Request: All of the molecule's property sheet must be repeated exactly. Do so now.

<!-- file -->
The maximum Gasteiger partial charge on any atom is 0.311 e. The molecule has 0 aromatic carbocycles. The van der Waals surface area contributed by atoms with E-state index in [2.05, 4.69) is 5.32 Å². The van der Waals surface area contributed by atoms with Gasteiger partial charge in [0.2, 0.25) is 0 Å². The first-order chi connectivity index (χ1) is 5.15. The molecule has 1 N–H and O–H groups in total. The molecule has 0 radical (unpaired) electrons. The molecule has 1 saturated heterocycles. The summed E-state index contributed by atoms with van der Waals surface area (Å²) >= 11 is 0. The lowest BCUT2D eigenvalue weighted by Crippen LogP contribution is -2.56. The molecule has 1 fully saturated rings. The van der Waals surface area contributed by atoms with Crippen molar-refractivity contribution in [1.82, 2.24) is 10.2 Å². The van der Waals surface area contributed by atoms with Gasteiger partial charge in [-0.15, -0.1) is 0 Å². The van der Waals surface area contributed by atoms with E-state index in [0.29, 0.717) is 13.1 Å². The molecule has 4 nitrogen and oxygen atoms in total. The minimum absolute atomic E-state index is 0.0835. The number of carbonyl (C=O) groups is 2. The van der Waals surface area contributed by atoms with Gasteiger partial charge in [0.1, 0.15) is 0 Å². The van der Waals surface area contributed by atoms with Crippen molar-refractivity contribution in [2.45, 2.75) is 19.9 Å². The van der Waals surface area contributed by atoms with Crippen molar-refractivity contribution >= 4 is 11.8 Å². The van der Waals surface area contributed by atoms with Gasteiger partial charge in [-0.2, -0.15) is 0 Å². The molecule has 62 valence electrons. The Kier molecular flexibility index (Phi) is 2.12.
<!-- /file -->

The maximum Gasteiger partial charge on any atom is 0.311 e. The molecule has 0 aromatic carbocycles. The van der Waals surface area contributed by atoms with E-state index in [2.05, 4.69) is 5.32 Å². The van der Waals surface area contributed by atoms with Gasteiger partial charge in [0.2, 0.25) is 0 Å². The first-order chi connectivity index (χ1) is 5.15. The molecule has 1 N–H and O–H groups in total. The molecule has 0 radical (unpaired) electrons. The molecule has 1 saturated heterocycles. The summed E-state index contributed by atoms with van der Waals surface area (Å²) >= 11 is 0. The lowest BCUT2D eigenvalue weighted by Crippen LogP contribution is -2.56. The molecule has 1 fully saturated rings. The van der Waals surface area contributed by atoms with Crippen molar-refractivity contribution in [1.82, 2.24) is 10.2 Å². The van der Waals surface area contributed by atoms with Gasteiger partial charge in [-0.15, -0.1) is 0 Å². The van der Waals surface area contributed by atoms with E-state index in [0.29, 0.717) is 13.1 Å². The molecule has 4 nitrogen and oxygen atoms in total. The minimum absolute atomic E-state index is 0.0835. The number of carbonyl (C=O) groups is 2. The van der Waals surface area contributed by atoms with Gasteiger partial charge in [0.1, 0.15) is 0 Å². The van der Waals surface area contributed by atoms with Crippen molar-refractivity contribution in [2.45, 2.75) is 19.9 Å². The van der Waals surface area contributed by atoms with Crippen molar-refractivity contribution >= 4 is 11.8 Å². The van der Waals surface area contributed by atoms with Gasteiger partial charge in [-0.2, -0.15) is 0 Å². The molecule has 62 valence electrons. The Kier molecular flexibility index (Phi) is 2.12.